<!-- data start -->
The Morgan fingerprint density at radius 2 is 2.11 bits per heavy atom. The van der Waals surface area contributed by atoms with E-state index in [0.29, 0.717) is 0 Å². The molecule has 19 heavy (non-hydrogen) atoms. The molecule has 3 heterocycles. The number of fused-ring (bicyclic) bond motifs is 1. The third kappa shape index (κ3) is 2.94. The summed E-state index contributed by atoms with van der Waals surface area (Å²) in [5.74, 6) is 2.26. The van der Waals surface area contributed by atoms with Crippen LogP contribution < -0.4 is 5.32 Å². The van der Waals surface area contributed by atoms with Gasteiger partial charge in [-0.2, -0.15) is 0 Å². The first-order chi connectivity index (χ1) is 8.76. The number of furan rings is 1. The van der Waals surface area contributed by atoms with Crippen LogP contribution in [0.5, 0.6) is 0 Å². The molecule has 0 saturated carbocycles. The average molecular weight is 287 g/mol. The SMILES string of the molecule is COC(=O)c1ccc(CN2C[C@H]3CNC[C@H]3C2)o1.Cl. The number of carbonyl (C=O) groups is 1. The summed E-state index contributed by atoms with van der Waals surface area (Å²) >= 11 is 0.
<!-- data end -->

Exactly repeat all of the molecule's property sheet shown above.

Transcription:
The Morgan fingerprint density at radius 2 is 2.11 bits per heavy atom. The van der Waals surface area contributed by atoms with E-state index in [0.29, 0.717) is 0 Å². The molecule has 19 heavy (non-hydrogen) atoms. The molecule has 3 heterocycles. The number of fused-ring (bicyclic) bond motifs is 1. The third kappa shape index (κ3) is 2.94. The summed E-state index contributed by atoms with van der Waals surface area (Å²) in [5.74, 6) is 2.26. The van der Waals surface area contributed by atoms with Crippen LogP contribution < -0.4 is 5.32 Å². The van der Waals surface area contributed by atoms with Gasteiger partial charge in [-0.2, -0.15) is 0 Å². The first-order chi connectivity index (χ1) is 8.76. The number of furan rings is 1. The van der Waals surface area contributed by atoms with Crippen LogP contribution in [0.5, 0.6) is 0 Å². The molecule has 0 saturated carbocycles. The average molecular weight is 287 g/mol. The SMILES string of the molecule is COC(=O)c1ccc(CN2C[C@H]3CNC[C@H]3C2)o1.Cl. The number of carbonyl (C=O) groups is 1. The summed E-state index contributed by atoms with van der Waals surface area (Å²) >= 11 is 0.